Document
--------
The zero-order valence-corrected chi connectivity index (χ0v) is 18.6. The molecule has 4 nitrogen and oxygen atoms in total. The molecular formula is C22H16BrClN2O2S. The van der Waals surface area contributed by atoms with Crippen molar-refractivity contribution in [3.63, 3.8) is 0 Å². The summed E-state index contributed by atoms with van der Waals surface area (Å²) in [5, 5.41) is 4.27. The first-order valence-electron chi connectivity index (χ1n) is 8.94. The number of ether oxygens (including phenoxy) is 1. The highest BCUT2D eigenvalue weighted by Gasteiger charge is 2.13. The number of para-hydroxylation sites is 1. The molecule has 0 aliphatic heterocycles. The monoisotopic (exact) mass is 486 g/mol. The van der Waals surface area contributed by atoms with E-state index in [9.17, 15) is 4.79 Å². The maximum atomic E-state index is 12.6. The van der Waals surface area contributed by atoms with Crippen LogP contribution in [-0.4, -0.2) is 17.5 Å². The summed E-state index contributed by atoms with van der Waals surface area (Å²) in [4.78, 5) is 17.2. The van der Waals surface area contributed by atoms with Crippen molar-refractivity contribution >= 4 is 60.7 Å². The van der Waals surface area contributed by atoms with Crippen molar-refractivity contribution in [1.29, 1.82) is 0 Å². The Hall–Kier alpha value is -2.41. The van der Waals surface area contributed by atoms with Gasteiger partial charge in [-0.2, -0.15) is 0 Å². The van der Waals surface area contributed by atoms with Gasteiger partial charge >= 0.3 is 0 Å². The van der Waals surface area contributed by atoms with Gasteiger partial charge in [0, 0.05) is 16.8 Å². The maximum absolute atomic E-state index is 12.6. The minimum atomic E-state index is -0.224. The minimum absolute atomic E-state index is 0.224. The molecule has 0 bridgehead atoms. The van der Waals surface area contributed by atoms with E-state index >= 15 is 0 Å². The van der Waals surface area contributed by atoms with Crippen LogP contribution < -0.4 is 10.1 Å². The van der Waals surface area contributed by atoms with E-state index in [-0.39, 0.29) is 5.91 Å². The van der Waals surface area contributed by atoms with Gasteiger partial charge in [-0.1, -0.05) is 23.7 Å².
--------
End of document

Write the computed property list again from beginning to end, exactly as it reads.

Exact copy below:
The zero-order valence-corrected chi connectivity index (χ0v) is 18.6. The molecule has 4 nitrogen and oxygen atoms in total. The molecular formula is C22H16BrClN2O2S. The van der Waals surface area contributed by atoms with Crippen molar-refractivity contribution in [3.63, 3.8) is 0 Å². The summed E-state index contributed by atoms with van der Waals surface area (Å²) in [5, 5.41) is 4.27. The first-order valence-electron chi connectivity index (χ1n) is 8.94. The number of ether oxygens (including phenoxy) is 1. The highest BCUT2D eigenvalue weighted by Gasteiger charge is 2.13. The number of para-hydroxylation sites is 1. The molecule has 0 aliphatic heterocycles. The monoisotopic (exact) mass is 486 g/mol. The van der Waals surface area contributed by atoms with E-state index in [9.17, 15) is 4.79 Å². The maximum atomic E-state index is 12.6. The van der Waals surface area contributed by atoms with Crippen LogP contribution in [-0.4, -0.2) is 17.5 Å². The summed E-state index contributed by atoms with van der Waals surface area (Å²) in [4.78, 5) is 17.2. The van der Waals surface area contributed by atoms with Crippen molar-refractivity contribution >= 4 is 60.7 Å². The van der Waals surface area contributed by atoms with Crippen molar-refractivity contribution in [1.29, 1.82) is 0 Å². The Hall–Kier alpha value is -2.41. The van der Waals surface area contributed by atoms with Gasteiger partial charge in [-0.2, -0.15) is 0 Å². The van der Waals surface area contributed by atoms with Gasteiger partial charge >= 0.3 is 0 Å². The van der Waals surface area contributed by atoms with Gasteiger partial charge in [0, 0.05) is 16.8 Å². The maximum absolute atomic E-state index is 12.6. The minimum atomic E-state index is -0.224. The minimum absolute atomic E-state index is 0.224. The molecule has 0 bridgehead atoms. The van der Waals surface area contributed by atoms with E-state index >= 15 is 0 Å². The van der Waals surface area contributed by atoms with Crippen LogP contribution < -0.4 is 10.1 Å². The van der Waals surface area contributed by atoms with E-state index in [-0.39, 0.29) is 5.91 Å². The van der Waals surface area contributed by atoms with Gasteiger partial charge in [-0.1, -0.05) is 23.7 Å².